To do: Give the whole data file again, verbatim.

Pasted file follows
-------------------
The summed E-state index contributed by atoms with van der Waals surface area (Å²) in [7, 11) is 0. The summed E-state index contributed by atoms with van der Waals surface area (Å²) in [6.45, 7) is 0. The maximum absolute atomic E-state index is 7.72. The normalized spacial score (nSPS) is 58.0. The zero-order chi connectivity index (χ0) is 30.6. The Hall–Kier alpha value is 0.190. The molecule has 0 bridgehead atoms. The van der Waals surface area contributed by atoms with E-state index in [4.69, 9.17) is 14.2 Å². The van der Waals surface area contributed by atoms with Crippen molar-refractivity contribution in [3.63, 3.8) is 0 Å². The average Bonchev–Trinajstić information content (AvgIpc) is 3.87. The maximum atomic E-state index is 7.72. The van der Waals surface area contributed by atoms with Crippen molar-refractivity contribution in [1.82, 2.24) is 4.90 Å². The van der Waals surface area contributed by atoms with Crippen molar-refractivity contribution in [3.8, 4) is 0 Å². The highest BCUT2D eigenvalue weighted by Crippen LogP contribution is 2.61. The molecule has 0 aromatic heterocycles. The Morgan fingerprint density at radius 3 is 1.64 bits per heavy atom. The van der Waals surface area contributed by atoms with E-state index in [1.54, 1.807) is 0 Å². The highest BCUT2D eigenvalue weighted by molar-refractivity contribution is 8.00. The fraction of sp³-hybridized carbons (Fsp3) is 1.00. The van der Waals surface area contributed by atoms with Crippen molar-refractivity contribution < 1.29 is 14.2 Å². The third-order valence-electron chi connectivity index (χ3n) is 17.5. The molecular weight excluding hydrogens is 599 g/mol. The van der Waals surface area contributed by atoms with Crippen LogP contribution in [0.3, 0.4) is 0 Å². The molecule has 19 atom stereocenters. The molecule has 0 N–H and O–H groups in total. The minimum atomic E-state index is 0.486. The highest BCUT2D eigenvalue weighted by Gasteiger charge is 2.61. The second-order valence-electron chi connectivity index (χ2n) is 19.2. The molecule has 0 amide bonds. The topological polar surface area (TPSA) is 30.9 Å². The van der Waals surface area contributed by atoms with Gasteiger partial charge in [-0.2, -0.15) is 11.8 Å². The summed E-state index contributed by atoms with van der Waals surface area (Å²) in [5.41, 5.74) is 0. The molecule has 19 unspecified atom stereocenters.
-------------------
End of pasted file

The summed E-state index contributed by atoms with van der Waals surface area (Å²) in [7, 11) is 0. The summed E-state index contributed by atoms with van der Waals surface area (Å²) in [6.45, 7) is 0. The maximum absolute atomic E-state index is 7.72. The normalized spacial score (nSPS) is 58.0. The zero-order chi connectivity index (χ0) is 30.6. The Hall–Kier alpha value is 0.190. The molecule has 0 bridgehead atoms. The van der Waals surface area contributed by atoms with E-state index in [4.69, 9.17) is 14.2 Å². The van der Waals surface area contributed by atoms with Crippen molar-refractivity contribution in [3.63, 3.8) is 0 Å². The average Bonchev–Trinajstić information content (AvgIpc) is 3.87. The maximum atomic E-state index is 7.72. The van der Waals surface area contributed by atoms with Crippen molar-refractivity contribution in [1.82, 2.24) is 4.90 Å². The van der Waals surface area contributed by atoms with Crippen molar-refractivity contribution in [3.8, 4) is 0 Å². The highest BCUT2D eigenvalue weighted by Crippen LogP contribution is 2.61. The molecule has 0 aromatic heterocycles. The Morgan fingerprint density at radius 3 is 1.64 bits per heavy atom. The van der Waals surface area contributed by atoms with E-state index in [1.54, 1.807) is 0 Å². The highest BCUT2D eigenvalue weighted by molar-refractivity contribution is 8.00. The fraction of sp³-hybridized carbons (Fsp3) is 1.00. The van der Waals surface area contributed by atoms with Crippen molar-refractivity contribution < 1.29 is 14.2 Å². The third-order valence-electron chi connectivity index (χ3n) is 17.5. The molecular weight excluding hydrogens is 599 g/mol. The van der Waals surface area contributed by atoms with Crippen LogP contribution in [0.3, 0.4) is 0 Å². The molecule has 19 atom stereocenters. The molecule has 0 N–H and O–H groups in total. The minimum atomic E-state index is 0.486. The highest BCUT2D eigenvalue weighted by Gasteiger charge is 2.61. The second-order valence-electron chi connectivity index (χ2n) is 19.2. The molecule has 0 amide bonds. The topological polar surface area (TPSA) is 30.9 Å². The van der Waals surface area contributed by atoms with Gasteiger partial charge in [-0.2, -0.15) is 11.8 Å². The summed E-state index contributed by atoms with van der Waals surface area (Å²) in [5.41, 5.74) is 0. The molecule has 19 unspecified atom stereocenters.